Vet school, especially during exams, is often an all-encompassing process that takes over one’s life, and it’s common to get lost in the bubble and carry on multitasking with an overloaded plate. Often, it easy to forget about the little things in life, no matter how significant they may be.
I’ve often been told I have a lead foot while driving, but my type-A personality justifies it as efficiency. When pulled over recently for speeding, I accepted my fate; I was in the wrong, as I had indeed been speeding. I did not however, have any justification (or knowledge until it was pointed out) for why I was driving with an expired license, other than the fact that the recent exam period left me unable to function mentally, let alone remember minute life details such as license renewals.
So that is my lesson of the day. Remember the little things in life, otherwise you will have a whole bunch of time to contemplate them while waiting on the side of the road for a tow truck since you have no license to drive home.
For reasons such as this one, it is a very good thing that our Global Vets trip to Egypt is not left up to my stellar organization skills alone. We have had a lot of great help from mentors and professors at the OVC, those with extensive travel experience who can attempt to steer us in the right direction and hopefully out of trouble. There are a million minute details; vaccinations, VISAs, flights, land transfers, accommodations, travel in the cities, and of course the actual clinic and ambulatory projects we will be undertaking. We also begin the daunting task of trying to figure out what supplies the charities need most and what we think we can realistically carry and safely bring with us. We are so lucky over here, to have access to not only great veterinarians, but also an overwhelming number of approved and reasonably priced drugs. Although I may curse the plethora of options when trying to study for pharmacology finals, in the real world, access to a wide variety of antimicrobials, anti-inflammatories and even topical ointments can make the difference between a positive outcome and a dire one. By bringing what little we can, we can not only improve the health and welfare of those animals being treated with the medications, but also improve the quality of medicine being practiced.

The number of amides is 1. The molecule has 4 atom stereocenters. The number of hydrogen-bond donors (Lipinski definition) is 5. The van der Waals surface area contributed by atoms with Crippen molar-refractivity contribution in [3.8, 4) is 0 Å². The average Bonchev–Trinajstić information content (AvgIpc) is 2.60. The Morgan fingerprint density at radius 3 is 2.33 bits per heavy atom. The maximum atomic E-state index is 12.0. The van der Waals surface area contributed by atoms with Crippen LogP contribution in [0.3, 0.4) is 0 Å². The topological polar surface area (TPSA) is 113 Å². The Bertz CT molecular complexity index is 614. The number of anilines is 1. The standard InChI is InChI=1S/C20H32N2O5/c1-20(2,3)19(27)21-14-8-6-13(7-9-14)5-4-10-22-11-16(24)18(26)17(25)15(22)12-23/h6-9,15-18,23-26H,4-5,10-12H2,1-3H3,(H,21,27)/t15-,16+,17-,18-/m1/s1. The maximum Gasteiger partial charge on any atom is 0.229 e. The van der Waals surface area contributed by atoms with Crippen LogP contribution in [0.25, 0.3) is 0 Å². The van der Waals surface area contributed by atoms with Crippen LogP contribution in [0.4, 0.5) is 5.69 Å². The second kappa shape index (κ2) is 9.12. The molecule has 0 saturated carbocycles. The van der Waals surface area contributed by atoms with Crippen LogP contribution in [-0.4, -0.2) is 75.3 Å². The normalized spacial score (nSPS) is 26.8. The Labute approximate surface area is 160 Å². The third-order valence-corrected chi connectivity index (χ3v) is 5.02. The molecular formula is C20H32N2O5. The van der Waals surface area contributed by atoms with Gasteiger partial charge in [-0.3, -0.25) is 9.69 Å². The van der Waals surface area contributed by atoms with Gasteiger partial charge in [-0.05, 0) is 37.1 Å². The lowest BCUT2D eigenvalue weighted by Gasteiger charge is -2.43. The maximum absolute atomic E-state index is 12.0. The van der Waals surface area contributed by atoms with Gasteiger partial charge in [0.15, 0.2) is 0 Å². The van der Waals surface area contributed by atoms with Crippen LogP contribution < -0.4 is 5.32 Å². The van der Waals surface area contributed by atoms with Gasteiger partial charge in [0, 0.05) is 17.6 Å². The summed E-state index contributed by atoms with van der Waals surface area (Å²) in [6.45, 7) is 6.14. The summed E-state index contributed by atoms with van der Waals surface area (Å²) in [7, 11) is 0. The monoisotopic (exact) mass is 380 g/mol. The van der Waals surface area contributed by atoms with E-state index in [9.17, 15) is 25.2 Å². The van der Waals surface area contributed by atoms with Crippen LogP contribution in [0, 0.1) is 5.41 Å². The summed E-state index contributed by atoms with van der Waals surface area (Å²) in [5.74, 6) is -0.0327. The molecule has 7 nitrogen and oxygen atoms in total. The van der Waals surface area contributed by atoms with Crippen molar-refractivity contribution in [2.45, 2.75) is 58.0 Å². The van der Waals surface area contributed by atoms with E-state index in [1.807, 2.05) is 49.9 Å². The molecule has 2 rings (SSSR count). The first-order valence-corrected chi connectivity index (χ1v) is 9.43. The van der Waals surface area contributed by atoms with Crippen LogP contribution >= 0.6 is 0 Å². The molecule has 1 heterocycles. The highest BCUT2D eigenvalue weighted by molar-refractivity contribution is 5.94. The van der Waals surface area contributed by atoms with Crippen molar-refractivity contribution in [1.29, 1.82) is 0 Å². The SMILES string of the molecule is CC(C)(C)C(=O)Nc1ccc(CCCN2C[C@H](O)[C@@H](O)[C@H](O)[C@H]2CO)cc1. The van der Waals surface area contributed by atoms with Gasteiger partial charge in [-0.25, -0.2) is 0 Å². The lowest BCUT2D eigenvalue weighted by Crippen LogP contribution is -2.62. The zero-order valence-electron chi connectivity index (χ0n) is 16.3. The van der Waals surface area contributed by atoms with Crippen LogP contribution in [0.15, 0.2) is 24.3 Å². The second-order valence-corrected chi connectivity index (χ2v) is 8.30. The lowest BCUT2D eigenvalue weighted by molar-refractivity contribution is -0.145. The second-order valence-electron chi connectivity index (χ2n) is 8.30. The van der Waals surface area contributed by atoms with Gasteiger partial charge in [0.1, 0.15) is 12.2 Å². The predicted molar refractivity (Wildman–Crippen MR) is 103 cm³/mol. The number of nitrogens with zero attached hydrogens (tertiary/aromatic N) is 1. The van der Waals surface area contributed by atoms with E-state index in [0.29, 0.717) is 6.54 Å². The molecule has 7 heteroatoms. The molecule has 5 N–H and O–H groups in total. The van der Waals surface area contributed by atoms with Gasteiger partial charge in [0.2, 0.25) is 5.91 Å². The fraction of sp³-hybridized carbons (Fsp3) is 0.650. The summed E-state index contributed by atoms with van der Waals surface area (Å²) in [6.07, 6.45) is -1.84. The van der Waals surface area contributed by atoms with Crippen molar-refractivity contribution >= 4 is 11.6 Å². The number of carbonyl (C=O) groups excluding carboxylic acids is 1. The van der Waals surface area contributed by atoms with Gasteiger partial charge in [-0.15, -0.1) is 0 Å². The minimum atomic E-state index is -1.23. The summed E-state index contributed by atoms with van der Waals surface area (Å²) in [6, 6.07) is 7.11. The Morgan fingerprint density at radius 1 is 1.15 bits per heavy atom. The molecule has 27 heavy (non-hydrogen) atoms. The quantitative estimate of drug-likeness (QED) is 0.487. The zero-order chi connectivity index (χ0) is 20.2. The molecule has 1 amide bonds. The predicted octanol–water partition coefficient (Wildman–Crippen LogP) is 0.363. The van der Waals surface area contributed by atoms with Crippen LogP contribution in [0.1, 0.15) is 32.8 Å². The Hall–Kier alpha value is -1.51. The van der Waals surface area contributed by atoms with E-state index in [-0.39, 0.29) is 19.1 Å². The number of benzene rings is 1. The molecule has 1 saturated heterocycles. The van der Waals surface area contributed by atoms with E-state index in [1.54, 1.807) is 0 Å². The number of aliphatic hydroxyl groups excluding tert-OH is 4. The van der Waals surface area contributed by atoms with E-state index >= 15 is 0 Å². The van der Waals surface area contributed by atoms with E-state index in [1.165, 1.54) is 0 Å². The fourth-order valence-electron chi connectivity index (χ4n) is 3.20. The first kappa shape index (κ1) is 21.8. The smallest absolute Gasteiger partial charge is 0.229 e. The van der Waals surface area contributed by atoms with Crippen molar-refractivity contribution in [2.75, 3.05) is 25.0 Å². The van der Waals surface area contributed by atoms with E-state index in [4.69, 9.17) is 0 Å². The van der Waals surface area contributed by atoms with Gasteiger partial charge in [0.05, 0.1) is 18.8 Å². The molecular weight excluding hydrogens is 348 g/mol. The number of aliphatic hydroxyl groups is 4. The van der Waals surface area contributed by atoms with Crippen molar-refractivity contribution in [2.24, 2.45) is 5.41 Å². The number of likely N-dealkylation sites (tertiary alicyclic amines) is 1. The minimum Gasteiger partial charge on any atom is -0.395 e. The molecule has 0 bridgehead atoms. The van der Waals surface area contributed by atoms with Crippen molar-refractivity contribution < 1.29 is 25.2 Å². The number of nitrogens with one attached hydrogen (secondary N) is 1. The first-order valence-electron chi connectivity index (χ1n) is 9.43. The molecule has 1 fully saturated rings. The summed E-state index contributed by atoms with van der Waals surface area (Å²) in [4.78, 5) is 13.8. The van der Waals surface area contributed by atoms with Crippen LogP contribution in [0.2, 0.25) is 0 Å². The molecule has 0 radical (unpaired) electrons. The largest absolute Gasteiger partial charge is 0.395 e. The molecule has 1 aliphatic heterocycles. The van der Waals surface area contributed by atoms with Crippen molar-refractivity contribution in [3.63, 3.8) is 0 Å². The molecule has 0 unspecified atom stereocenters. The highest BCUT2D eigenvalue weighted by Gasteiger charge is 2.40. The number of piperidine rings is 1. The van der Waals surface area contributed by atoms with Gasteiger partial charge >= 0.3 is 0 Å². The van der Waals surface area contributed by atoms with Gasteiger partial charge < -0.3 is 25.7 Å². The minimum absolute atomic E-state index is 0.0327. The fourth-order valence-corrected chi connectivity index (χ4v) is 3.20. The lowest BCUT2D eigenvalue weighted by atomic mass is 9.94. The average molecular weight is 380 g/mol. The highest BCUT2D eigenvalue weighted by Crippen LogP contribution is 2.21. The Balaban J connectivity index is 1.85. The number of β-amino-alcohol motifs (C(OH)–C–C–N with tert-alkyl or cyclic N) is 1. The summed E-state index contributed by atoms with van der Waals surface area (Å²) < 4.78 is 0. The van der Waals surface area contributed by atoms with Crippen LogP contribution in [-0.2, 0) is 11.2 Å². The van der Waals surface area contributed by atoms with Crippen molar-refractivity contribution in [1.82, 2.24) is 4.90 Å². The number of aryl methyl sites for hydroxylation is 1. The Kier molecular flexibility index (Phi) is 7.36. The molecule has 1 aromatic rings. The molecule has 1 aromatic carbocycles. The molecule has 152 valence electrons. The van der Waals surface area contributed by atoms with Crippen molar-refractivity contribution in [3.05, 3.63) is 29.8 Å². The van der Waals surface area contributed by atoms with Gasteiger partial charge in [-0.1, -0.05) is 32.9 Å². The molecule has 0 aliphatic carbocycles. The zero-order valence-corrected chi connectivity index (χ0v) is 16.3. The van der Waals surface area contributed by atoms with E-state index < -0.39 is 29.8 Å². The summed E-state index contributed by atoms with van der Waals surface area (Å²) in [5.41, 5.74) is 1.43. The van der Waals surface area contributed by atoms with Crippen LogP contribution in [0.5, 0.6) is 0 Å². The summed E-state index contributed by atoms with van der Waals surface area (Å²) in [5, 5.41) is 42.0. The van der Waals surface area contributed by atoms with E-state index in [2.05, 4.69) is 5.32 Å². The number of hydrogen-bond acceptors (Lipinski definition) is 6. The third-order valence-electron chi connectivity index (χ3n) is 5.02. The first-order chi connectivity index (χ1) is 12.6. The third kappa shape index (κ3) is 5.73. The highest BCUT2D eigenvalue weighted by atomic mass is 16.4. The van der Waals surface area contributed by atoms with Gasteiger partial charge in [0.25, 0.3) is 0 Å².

When people hear of my upcoming trip, the first question I always get asked is “Are you excited?”. Despite the simple context, it’s a pretty loaded question. I’m incredibly excited to be working in a country with so much history, art and lasting structures of human triumph, but I also know what huge challenges we face during our time there. Our team will not only be the first Global Vets team to travel to Northern Africa, but will also be the first to work in a Muslim country. Although Egypt is a highly tourist-populated country, and fairly progressive, it is critical for us to act a certain way while there, respecting the culture in which we will be living. Being young, Caucasian females, this in itself will prove challenging, as beyond the inherent mistrust of foreigners, a young woman trying to tell a man what to do with his ‘property’ (pets to us) can be seen as outright disrespect. In order to make any sort of difference while there, even getting people to trust us enough to treat their animals for free, will require a tremendous amount of prudence and respect for the culture, the religion and the traditions.
Which means remembering the little things, no matter how caught up in day-to-day life I may be.